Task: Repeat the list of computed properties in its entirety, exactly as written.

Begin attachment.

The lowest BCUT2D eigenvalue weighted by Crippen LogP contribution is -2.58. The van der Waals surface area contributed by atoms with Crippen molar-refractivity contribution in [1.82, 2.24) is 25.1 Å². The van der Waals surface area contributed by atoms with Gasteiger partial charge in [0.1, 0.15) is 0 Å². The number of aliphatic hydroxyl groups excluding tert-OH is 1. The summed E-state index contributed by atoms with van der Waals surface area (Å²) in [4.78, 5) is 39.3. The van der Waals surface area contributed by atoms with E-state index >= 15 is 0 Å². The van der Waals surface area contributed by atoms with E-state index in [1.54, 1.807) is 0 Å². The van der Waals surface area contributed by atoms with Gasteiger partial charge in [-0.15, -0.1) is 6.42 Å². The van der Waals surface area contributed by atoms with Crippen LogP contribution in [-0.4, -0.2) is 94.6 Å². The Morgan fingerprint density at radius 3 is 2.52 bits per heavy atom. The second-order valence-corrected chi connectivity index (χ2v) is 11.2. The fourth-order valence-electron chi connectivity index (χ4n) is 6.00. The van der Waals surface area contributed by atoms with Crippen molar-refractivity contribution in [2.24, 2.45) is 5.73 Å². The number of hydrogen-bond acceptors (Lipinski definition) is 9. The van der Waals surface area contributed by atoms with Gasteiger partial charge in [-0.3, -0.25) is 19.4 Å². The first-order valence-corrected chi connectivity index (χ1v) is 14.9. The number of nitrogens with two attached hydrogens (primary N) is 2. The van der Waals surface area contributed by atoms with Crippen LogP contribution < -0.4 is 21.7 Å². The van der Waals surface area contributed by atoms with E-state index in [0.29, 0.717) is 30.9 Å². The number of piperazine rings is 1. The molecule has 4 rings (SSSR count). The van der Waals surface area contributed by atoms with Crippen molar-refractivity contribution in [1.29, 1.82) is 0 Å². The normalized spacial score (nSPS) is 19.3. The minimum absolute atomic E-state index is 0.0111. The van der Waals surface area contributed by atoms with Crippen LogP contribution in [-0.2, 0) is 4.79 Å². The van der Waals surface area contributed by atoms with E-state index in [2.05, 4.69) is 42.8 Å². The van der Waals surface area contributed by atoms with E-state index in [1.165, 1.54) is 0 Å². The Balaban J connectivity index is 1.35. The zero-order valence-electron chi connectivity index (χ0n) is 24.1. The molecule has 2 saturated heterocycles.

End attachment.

The lowest BCUT2D eigenvalue weighted by Crippen LogP contribution is -2.58. The van der Waals surface area contributed by atoms with Crippen molar-refractivity contribution in [1.82, 2.24) is 25.1 Å². The van der Waals surface area contributed by atoms with Gasteiger partial charge in [0.1, 0.15) is 0 Å². The number of aliphatic hydroxyl groups excluding tert-OH is 1. The summed E-state index contributed by atoms with van der Waals surface area (Å²) in [4.78, 5) is 39.3. The van der Waals surface area contributed by atoms with E-state index >= 15 is 0 Å². The van der Waals surface area contributed by atoms with E-state index in [1.54, 1.807) is 0 Å². The van der Waals surface area contributed by atoms with Gasteiger partial charge in [-0.15, -0.1) is 6.42 Å². The van der Waals surface area contributed by atoms with Crippen LogP contribution in [-0.4, -0.2) is 94.6 Å². The Morgan fingerprint density at radius 3 is 2.52 bits per heavy atom. The second-order valence-corrected chi connectivity index (χ2v) is 11.2. The fourth-order valence-electron chi connectivity index (χ4n) is 6.00. The van der Waals surface area contributed by atoms with Crippen molar-refractivity contribution in [2.24, 2.45) is 5.73 Å². The number of hydrogen-bond acceptors (Lipinski definition) is 9. The van der Waals surface area contributed by atoms with Gasteiger partial charge in [-0.3, -0.25) is 19.4 Å². The first-order valence-corrected chi connectivity index (χ1v) is 14.9. The number of nitrogens with two attached hydrogens (primary N) is 2. The van der Waals surface area contributed by atoms with Crippen LogP contribution < -0.4 is 21.7 Å². The van der Waals surface area contributed by atoms with E-state index in [0.29, 0.717) is 30.9 Å². The number of piperazine rings is 1. The molecule has 4 rings (SSSR count). The van der Waals surface area contributed by atoms with Crippen molar-refractivity contribution in [1.29, 1.82) is 0 Å². The normalized spacial score (nSPS) is 19.3. The minimum absolute atomic E-state index is 0.0111. The van der Waals surface area contributed by atoms with Crippen LogP contribution in [-0.2, 0) is 4.79 Å². The van der Waals surface area contributed by atoms with E-state index in [2.05, 4.69) is 42.8 Å². The van der Waals surface area contributed by atoms with E-state index in [1.165, 1.54) is 0 Å². The Balaban J connectivity index is 1.35. The zero-order valence-electron chi connectivity index (χ0n) is 24.1. The molecule has 2 saturated heterocycles.